|Pinhasi Van-oss, Ruth - Hebrew University Of Jerusalem|
|Gopher, A. - Tel Aviv University|
|Kerem, Z. - Hebrew University Of Jerusalem|
|Sherman, A. - Agricultural Research Organization Of Israel|
|Zhang, H. - Texas A&M University|
|Coyne, Clarice - Clare|
|Reamy, O. - The Open University Of Israel|
|Abbo, Shahal - Hebrew University Of Jerusalem|
Submitted to: Plant Breeding
Publication Type: Peer Reviewed Journal
Publication Acceptance Date: 3/22/2018
Publication Date: 6/4/2018
Citation: Pinhasi Van-Oss, R., Gopher, A., Kerem, Z., Sherman, A., Zhang, H., Coyne, C.J., Vandemark, G.J., Reamy, O., Abbo, S. 2018. Independent selection for seed free tryptophan content and vernalization response in chickpea domestication. Plant Breeding. 137:290-300.
Interpretive Summary: Chickpea (Cicer arietinum) originated from wild C. reticulatum. However the pattern of its domestication differs from the other founder Near Eastern crops. Here we show genetic evidence supporting conscious selection for both vernalization insensitivity and seed Tryptophan content in antiquity. We argue for nutritional quality considerations in ancient crop evolution processes.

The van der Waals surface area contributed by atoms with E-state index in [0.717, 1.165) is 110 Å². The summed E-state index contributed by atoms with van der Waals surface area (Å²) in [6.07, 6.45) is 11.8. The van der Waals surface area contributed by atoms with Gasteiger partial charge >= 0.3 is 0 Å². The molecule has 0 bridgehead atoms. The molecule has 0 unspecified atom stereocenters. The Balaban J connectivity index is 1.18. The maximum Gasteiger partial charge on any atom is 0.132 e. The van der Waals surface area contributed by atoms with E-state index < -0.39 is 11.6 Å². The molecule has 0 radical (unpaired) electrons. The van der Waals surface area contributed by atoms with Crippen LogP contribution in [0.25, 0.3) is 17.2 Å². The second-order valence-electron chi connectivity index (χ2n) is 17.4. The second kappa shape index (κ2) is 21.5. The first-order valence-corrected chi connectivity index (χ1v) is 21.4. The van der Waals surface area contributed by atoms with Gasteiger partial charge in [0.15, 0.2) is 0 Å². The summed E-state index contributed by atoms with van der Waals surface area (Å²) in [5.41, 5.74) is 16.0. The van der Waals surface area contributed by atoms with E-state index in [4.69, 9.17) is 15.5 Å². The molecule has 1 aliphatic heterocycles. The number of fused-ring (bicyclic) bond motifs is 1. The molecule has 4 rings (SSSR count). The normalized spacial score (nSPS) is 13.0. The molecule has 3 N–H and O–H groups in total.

Technical Abstract: Chickpea shows a distinct domestication trajectory vis a vis pod dehiscence, and growth cycle mediated by vernalization insensitivity compared with its companion Near Eastern legumes. Our objectives were - (i) mapping of quantitative trait loci associated with vernalization response and seed free tryptophan in domesticated x wild chickpea progeny; (ii) estimation of the genetic correlation between vernalization response and free tryptophan content. A domesticated x wild chickpea cross was used to document phenotypic segregation in both traits and construct an SNP based genetic map for QTL detection. A number of vernalization response and seed free tryptophan content QTLs were documented in both F2 and F3 generations. No significant genetic correlation between these two traits was observed. Epistatic relationship between two free tryptophan loci was documented. It is evident that selection for high seed tryptophan is easier to accomplish relative to selection for vernalization insensitivity. This suggests that the two traits were selected independently in antiquity, thereby corroborating earlier claims for conscious selection processes associated with chickpea domestication.